Blog Post

What We're Learning Today: Response to Chronicle Higher Ed "Profs Say Tech Only Helps Logistics"

In an article in today's CHE, "Professors Say Technology Helps in Logistics, Not Learning," there's a report on a study of how using a ton of technology in the classroom helps logistics but doesn't promote learning.  Who are these people?  Don't they understand it is never "about" technology but how in learning together towards a better future.  Since we live in one of the great information ages in all society, where informal learning happens everywhere, where we are giving students and adults alike the responsibility and opportunity to contribute their ideas simply by uploading to the Internet, we sure better be thinking of better, wiser, more generous, smarter ways to think around, with, through, and about the technology that shapes our life.  If we think technology itself does all that, we should not be teachers!  

Instead of going on about that point, I've tipped in our agenda for today's class, "Surprise Endings:  Social Science and Literature," taught by myself and behavioral economist Dan Ariely.   Today is the first day that the first two project groups will be showing us a "rought cut" or draft of the final learning project they are designing.  The students run this class, they give assignments, they blog about them and respond to one another's posts before class, and then they interview me and Dan in class and we film and upload it.   Then the fun begins . . . as they spend the term working in teams to create creative, meaningful, interactive public open course ware that we will reassemble into a MOOC at the end of the course.   Technology?  Everywhere!   But the real issue is learning.  Here's our website:   and below is what we'll do in class today.   We spent the last week talking about assessment, the students will give feedback on the first drafts of two projects, and then they will work in groups to create, on a Google Doc, a course evaluation for their course (the one they are taking and the one they are creating):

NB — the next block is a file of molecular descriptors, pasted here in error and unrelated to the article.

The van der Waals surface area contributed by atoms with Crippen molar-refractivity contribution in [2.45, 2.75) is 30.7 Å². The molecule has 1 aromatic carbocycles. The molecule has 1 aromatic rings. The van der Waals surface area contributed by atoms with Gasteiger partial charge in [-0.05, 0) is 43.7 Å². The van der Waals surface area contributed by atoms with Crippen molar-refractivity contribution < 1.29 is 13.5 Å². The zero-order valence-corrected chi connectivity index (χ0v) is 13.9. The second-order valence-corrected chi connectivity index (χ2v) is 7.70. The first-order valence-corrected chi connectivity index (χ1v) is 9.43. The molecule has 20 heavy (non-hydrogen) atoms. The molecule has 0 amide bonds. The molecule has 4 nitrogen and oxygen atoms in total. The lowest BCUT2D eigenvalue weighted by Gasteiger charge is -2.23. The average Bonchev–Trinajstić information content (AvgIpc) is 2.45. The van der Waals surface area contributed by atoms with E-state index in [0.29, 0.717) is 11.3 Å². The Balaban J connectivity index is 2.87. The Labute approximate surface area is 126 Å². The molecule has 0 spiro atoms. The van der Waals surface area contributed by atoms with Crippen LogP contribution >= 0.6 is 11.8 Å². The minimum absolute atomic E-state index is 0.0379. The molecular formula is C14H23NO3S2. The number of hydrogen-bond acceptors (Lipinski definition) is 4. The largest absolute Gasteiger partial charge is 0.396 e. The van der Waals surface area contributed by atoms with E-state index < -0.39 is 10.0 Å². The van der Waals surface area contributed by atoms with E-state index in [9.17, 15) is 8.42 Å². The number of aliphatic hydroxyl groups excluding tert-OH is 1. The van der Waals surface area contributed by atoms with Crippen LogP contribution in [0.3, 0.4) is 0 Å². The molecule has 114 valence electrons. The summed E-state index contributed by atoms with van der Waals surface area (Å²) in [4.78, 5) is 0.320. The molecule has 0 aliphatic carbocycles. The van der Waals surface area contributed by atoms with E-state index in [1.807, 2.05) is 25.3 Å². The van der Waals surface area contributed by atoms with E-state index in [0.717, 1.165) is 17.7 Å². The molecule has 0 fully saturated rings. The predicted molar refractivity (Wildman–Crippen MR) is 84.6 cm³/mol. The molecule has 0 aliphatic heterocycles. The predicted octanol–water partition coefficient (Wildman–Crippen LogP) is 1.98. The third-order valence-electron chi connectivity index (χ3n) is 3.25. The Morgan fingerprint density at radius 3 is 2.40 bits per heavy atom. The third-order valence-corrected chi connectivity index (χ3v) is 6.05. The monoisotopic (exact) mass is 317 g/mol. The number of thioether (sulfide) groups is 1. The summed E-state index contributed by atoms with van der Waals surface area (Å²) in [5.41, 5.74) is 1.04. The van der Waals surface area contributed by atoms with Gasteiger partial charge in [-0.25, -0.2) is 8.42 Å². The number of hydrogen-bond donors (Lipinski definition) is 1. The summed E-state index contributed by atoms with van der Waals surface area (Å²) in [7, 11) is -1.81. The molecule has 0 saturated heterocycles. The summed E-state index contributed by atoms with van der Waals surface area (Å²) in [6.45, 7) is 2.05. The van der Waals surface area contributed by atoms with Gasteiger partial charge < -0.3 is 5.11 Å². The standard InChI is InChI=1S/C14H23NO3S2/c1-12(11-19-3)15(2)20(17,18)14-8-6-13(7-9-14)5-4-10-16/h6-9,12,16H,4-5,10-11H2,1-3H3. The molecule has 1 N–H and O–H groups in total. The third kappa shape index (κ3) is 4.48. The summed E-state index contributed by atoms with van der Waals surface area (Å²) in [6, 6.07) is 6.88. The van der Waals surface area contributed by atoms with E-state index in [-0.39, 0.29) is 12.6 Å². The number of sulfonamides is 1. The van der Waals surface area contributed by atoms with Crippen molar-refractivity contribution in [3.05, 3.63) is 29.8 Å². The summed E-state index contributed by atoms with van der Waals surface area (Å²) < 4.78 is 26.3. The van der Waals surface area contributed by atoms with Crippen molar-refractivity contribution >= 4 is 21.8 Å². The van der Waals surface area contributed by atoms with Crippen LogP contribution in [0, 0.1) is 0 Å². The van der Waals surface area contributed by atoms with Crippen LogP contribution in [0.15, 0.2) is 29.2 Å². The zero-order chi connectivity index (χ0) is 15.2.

Agenda for February 25
This week’s Topic:  FEEDBACK

Make Sure You Value Is What You Count

*   *  * 

Overview:  We have now been doing a week of work on assessment:  first you made a video or audio tape evaluating and describing your own learning experience in the course, then you all watched one another’s presentation, then you blogged on the same topic, armed with lots of other evaluations as you summarized your own. 

Today you will give constructive feedback on the first-draft or rough cut of the final project by two of the groups in the class.  Your feedback should be as engaged, thoughtful, constructive, realistic, and purposive as possible.  

Finally, in your Group, you'll be collaboratively creating a course evaluation, where you decide what counts.